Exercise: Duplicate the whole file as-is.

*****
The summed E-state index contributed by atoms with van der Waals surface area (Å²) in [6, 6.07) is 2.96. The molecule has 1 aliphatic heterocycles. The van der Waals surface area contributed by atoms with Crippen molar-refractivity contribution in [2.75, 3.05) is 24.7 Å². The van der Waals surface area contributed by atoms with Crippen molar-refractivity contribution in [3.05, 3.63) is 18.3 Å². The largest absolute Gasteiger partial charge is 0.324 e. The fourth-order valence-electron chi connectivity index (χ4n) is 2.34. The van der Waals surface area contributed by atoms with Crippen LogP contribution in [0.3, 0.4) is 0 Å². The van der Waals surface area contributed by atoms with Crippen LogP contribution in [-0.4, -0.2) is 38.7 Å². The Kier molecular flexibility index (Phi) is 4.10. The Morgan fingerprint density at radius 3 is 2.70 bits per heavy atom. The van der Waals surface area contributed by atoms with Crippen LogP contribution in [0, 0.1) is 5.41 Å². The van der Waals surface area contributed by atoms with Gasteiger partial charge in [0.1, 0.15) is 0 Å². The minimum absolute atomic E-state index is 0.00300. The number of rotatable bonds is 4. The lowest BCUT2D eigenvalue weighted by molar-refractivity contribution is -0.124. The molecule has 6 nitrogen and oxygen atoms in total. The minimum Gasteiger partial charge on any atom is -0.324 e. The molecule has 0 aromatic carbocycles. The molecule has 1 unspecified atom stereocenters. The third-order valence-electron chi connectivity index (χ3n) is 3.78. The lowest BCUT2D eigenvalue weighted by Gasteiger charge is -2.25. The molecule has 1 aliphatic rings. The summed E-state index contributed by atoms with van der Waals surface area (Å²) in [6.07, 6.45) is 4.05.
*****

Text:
The summed E-state index contributed by atoms with van der Waals surface area (Å²) in [6, 6.07) is 2.96. The molecule has 1 aliphatic heterocycles. The van der Waals surface area contributed by atoms with Crippen molar-refractivity contribution in [2.75, 3.05) is 24.7 Å². The van der Waals surface area contributed by atoms with Crippen molar-refractivity contribution in [3.05, 3.63) is 18.3 Å². The largest absolute Gasteiger partial charge is 0.324 e. The fourth-order valence-electron chi connectivity index (χ4n) is 2.34. The van der Waals surface area contributed by atoms with Crippen LogP contribution in [0.3, 0.4) is 0 Å². The van der Waals surface area contributed by atoms with Crippen LogP contribution in [-0.4, -0.2) is 38.7 Å². The Kier molecular flexibility index (Phi) is 4.10. The Morgan fingerprint density at radius 3 is 2.70 bits per heavy atom. The van der Waals surface area contributed by atoms with Crippen LogP contribution in [0, 0.1) is 5.41 Å². The van der Waals surface area contributed by atoms with Gasteiger partial charge in [0.1, 0.15) is 0 Å². The minimum absolute atomic E-state index is 0.00300. The number of rotatable bonds is 4. The lowest BCUT2D eigenvalue weighted by molar-refractivity contribution is -0.124. The molecule has 6 nitrogen and oxygen atoms in total. The minimum Gasteiger partial charge on any atom is -0.324 e. The molecule has 0 aromatic carbocycles. The molecule has 1 unspecified atom stereocenters. The third-order valence-electron chi connectivity index (χ3n) is 3.78. The lowest BCUT2D eigenvalue weighted by Gasteiger charge is -2.25. The molecule has 1 aliphatic rings. The summed E-state index contributed by atoms with van der Waals surface area (Å²) in [6.07, 6.45) is 4.05.